Why not use current money to pay for California’s crumbling roads and bridges?
Republican state lawmakers say that approach would be far better than the controversial gas tax hike proposed by Democratic Gov. Jerry Brown and top state Democrats.
Gas tax revenue has historically funded road repairs in the state, but has declined as cars have become more fuel efficient. That, in turn, has left California with a huge backlog of road repairs.
Speaking outside the state Capitol on Wednesday, Republican State Assembly Leader Chad Mayes said Sacramento has a history of diverting transportation dollars. He cited the $1.1 billion in truck weight fees, some of which previously funded road repairs, but was diverted to pay off debt for new transportation projects.
“That’s the problem today,” Mayes said. “We have enough money to properly fund our transportation. But they’ve taken that money and spent it on a whole bunch of other projects that these politicians in Sacramento have wanted to.”
Republican Assemblyman Vince Fong of Bakersfield said the state GOP proposal, AB 496, would raise enough money to repair roads without requiring any tax increases. It would draw on existing revenue including the $3 billion the state collects annually in vehicle sales tax revenue, money that now goes to the general fund.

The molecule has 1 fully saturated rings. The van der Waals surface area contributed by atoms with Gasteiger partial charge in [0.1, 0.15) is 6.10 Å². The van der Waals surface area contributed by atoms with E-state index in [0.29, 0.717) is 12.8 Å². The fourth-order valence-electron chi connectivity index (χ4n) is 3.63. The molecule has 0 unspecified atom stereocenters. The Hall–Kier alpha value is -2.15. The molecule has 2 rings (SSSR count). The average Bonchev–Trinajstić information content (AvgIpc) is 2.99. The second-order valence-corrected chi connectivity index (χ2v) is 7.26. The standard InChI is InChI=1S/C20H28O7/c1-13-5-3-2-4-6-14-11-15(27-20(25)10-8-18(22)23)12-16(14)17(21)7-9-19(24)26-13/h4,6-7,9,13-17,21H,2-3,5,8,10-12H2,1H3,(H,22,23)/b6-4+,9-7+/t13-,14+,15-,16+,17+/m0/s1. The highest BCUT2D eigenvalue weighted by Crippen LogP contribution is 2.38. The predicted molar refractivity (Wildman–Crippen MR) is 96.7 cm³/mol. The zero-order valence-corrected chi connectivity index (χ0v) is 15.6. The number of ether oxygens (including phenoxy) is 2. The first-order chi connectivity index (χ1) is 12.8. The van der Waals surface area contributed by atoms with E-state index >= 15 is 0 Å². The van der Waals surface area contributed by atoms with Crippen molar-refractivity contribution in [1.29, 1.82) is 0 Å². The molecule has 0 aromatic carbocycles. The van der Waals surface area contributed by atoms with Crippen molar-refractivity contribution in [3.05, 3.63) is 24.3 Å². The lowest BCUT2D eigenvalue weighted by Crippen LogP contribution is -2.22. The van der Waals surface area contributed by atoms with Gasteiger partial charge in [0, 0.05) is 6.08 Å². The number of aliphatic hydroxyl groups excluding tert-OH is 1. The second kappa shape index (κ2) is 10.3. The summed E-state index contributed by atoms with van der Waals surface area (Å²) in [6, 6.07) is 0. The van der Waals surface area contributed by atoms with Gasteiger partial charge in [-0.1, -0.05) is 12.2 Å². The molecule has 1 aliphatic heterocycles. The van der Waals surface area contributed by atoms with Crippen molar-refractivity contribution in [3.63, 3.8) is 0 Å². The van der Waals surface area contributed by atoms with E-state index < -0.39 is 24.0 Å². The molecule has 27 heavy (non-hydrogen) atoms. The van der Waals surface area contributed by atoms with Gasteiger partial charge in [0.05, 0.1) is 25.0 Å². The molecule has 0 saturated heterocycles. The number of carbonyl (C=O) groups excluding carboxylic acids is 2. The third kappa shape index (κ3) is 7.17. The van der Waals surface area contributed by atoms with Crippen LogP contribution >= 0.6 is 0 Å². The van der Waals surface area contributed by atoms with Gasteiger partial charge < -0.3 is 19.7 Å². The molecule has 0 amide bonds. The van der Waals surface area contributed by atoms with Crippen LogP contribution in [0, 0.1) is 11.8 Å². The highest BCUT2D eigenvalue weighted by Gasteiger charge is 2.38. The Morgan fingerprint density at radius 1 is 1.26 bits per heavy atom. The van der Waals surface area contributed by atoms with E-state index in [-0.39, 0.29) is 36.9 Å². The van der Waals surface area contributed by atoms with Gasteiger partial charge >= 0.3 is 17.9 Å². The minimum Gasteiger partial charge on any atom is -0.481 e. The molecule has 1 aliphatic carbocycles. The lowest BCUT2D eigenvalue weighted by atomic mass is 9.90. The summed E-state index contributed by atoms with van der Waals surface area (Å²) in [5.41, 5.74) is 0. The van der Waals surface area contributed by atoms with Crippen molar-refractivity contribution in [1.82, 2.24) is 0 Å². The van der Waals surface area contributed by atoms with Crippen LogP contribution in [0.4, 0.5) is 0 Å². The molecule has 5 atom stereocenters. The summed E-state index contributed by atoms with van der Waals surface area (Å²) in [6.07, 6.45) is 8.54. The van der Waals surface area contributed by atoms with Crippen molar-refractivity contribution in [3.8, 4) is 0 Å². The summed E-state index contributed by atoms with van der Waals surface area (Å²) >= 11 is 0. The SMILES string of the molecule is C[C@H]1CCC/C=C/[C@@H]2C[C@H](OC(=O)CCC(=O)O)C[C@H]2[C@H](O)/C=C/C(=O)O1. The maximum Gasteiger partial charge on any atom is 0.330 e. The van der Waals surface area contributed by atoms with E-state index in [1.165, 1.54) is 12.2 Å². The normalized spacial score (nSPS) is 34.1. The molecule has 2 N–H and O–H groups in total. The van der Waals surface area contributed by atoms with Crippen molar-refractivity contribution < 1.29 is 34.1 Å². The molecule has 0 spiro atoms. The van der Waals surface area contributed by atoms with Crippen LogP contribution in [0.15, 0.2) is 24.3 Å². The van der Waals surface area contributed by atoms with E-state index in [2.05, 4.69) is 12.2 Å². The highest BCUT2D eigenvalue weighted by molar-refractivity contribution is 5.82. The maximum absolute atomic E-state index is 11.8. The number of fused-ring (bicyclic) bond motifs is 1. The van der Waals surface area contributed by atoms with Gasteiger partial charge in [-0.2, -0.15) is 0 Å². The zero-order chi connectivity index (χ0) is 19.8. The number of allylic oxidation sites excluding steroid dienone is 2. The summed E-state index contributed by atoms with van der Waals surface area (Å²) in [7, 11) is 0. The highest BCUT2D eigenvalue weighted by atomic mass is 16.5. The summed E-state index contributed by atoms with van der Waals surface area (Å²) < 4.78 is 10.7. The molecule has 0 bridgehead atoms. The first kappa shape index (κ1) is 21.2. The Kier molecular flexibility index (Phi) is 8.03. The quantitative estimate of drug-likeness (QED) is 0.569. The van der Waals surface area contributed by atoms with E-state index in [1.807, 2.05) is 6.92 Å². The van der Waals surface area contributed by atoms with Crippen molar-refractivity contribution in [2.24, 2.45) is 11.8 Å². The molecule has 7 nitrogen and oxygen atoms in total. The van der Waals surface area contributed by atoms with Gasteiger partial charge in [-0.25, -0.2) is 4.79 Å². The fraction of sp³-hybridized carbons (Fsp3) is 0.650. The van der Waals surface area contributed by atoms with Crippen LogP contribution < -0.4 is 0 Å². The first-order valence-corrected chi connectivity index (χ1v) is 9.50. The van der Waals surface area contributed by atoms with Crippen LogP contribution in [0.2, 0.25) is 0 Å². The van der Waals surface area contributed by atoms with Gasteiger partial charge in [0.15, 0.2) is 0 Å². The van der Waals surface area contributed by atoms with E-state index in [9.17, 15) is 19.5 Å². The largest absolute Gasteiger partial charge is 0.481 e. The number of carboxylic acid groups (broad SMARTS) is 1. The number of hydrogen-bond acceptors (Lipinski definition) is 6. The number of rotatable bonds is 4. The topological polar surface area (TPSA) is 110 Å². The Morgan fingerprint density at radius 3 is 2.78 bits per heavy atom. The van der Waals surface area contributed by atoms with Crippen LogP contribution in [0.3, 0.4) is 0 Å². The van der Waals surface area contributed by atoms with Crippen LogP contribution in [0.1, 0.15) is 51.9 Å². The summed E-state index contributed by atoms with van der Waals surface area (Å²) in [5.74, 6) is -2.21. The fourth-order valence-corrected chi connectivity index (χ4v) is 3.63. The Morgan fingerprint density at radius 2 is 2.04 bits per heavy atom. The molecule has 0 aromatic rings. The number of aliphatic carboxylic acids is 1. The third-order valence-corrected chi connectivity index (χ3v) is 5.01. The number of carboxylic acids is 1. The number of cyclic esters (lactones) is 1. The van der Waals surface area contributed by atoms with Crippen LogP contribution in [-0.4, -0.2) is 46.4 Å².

Taking that money, however, would lead to deep cuts in social services, said State Transportation Agency Director Brian Kelly.
“It would impact the general fund by about $3 billion,” Kelly said. “And, so, where are you going to take it from? Are we going to shut down the UCs? Are we going to take it out of education. Are we going to stop providing health care for folks. I mean, you’ve got to make those kind of decisions.”
The Brown Administration’s tax proposal would raise the gas tax by 12 cents a gallon, the diesel tax by 16 cents per gallon and impose a new fee based on the value of a driver’s vehicle. It would also place a $100 charge on emission-free vehicles.
In a February report, the nonpartisan California Legislative Analyst’s Office recommended increasing taxes and fees to meet the state’s road repair needs.
“As the Legislature considers various sources of revenue for a transportation funding package, we think a good approach is to focus on increasing existing taxes and fees on fuels and vehicles to maintain the state’s general approach to having users of the transportation system pay for the associated costs,” the report said.
Brown has said California has $59 billion in deferred maintenance on state highways and $78 billion on local streets and roads.
California last raised its gas tax in 1994.